Emma Lazarus 1849-1887
(Also wrote under the pseudonym Ester Sarazal) American poet, essayist, novelist, playwright, and translator.
The following entry presents criticism on Lazarus from 1983 to 1996. For additional information on Lazarus's life and career, see NCLC, Volume 8.
Considered among the most talented of the late nineteenth-century American poets, Lazarus achieved prominence in the 1880s as literary champion of the Jewish people. Confronted with the spectacle of thousands of Jewish exiles seeking refuge in the United States from pogroms in Russia and Eastern Europe, she became an ardent activist, exhorting American Jews to unite with the refugees under the banner of Judaism and proclaiming the nobility of the Judaic tradition. A number of her most well-known works in poetry and prose deal with Jewish issues, including her responses to the virulent anti-Semitism of the period. Lazarus is also acclaimed as a pioneer Zionist who ardently supported the establishment of a Jewish national homeland, though many of her works attest to her faith in the United States as a haven for expatriated Jews and other exiles. “The New Colossus,” her famous sonnet welcoming the “huddled masses yearning to breathe free” to the shores of America, is inscribed on the base of the Statue of Liberty in New York harbor.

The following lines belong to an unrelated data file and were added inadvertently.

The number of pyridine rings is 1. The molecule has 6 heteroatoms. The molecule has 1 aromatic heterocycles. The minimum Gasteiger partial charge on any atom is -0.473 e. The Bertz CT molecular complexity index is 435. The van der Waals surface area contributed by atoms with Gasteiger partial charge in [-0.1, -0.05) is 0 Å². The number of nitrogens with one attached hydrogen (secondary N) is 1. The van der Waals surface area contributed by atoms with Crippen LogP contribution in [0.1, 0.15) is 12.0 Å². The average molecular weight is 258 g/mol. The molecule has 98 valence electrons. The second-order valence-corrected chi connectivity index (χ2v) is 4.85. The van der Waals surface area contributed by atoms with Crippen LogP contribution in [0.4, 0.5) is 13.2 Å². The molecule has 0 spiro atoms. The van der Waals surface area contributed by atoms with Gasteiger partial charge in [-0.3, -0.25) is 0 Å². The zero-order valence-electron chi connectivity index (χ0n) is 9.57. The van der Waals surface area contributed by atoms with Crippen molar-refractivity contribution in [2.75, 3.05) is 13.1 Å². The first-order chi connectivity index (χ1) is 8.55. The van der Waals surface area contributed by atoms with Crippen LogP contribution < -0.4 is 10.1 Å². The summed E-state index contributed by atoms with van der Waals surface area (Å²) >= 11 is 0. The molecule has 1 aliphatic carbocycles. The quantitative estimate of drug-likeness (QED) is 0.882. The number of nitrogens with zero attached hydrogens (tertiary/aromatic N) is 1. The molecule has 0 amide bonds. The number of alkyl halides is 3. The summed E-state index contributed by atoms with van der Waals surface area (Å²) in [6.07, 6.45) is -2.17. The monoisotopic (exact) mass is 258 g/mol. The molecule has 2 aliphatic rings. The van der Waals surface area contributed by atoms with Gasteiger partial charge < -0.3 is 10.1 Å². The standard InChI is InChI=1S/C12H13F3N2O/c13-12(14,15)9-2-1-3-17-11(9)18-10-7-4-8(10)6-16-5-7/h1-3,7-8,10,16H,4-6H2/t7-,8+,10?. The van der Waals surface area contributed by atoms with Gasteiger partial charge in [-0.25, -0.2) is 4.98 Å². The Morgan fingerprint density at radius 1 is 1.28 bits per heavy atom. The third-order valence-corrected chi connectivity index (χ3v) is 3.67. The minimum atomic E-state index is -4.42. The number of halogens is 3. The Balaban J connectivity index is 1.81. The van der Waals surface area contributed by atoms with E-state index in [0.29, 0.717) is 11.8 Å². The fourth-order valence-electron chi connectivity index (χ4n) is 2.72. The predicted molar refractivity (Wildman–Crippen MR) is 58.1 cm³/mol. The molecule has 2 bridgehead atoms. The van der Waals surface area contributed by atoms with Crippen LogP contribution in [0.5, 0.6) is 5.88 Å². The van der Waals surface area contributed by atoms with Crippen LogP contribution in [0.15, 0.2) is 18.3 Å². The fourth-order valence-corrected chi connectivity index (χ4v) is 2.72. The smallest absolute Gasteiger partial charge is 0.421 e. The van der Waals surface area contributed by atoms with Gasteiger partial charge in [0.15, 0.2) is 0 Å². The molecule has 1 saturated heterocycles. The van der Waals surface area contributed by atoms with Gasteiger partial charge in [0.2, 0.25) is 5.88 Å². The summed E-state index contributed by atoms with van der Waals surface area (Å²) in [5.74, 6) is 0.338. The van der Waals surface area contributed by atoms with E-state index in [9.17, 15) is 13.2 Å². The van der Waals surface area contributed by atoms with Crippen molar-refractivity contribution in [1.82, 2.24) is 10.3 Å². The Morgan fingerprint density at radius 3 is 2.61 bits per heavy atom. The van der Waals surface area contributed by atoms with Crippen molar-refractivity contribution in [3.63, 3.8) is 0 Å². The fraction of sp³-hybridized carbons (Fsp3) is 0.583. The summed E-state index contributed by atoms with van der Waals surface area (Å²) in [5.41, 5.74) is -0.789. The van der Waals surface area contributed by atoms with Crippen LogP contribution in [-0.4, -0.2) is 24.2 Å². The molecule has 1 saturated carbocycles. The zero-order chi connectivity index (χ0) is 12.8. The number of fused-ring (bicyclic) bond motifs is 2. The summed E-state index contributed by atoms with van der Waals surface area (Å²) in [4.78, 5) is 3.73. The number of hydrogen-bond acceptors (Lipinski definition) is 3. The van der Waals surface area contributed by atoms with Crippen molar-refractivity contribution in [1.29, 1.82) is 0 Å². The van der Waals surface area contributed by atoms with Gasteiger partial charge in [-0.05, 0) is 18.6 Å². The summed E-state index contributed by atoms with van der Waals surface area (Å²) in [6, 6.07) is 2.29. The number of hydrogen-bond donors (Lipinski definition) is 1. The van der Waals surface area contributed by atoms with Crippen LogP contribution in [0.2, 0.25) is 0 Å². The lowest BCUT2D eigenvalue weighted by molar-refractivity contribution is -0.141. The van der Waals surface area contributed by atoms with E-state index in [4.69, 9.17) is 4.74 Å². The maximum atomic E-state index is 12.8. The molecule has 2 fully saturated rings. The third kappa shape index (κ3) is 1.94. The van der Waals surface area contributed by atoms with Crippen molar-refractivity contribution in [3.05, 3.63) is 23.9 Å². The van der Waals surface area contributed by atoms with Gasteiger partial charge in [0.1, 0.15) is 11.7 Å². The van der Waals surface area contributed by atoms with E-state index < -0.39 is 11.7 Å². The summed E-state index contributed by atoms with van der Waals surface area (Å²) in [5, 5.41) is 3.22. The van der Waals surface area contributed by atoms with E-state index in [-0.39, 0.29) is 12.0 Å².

Born in 1849, Emma Lazarus was raised in a prosperous and socially prominent family and was educated privately at her family's home in New York City. An unusually precocious child, she published two volumes of original verse and translations, Poems and Translations Written Between the Ages of Fourteen and Sixteen (1866) and Admetus, and Other Poems (1871), by the time she was twenty-one. Lazarus's early verse attracted the attention of Ralph Waldo Emerson, who subsequently praised several of the manuscript poems that later appeared in Admetus. In the following decade, Lazarus devoted herself almost exclusively to literary pursuits, contributing poems to Lippincott's and other national magazines. Though her Jewish consciousness was largely quiescent prior to the onset of the Russian pogroms, the publication in April, 1882, of an article by Madame Z. Ragozin in the Century Magazine defending widespread violence against Russian Jews aroused her sympathies. Having witnessed the effects of these persecutions while visiting the refugee camp on Ward's Island, New York, Lazarus published a forceful rebuttal of Ragozin's anti-Semitic arguments entitled “Russian Christianity versus Modern Judaism” in the May issue of the Century. The appearance of her Songs of a Semite: The Dance to Death, and Other Poems (1882) that same year earned Lazarus critical and popular recognition as the literary champion of her people. Lazarus also became deeply involved in contemporary Jewish affairs during this period. In addition to contributing a series of weekly essays to American Hebrew magazine in 1882 and 1883 (later collected under the title An Epistle to the Hebrews), she worked in aid of Jewish refugees and became a leading force in the establishment of the Hebrew Technical Institute, a school providing vocational retraining for dispossessed immigrants. In 1883, she composed the verses of “The New Colossus” for the literary auction benefiting a pedestal fund for the Statue of Liberty but did not live to see the poem inscribed. While traveling in Europe she was stricken with a grave illness. She returned to the United States two years later, fatally ill with cancer. Lazarus died in New York City in 1887.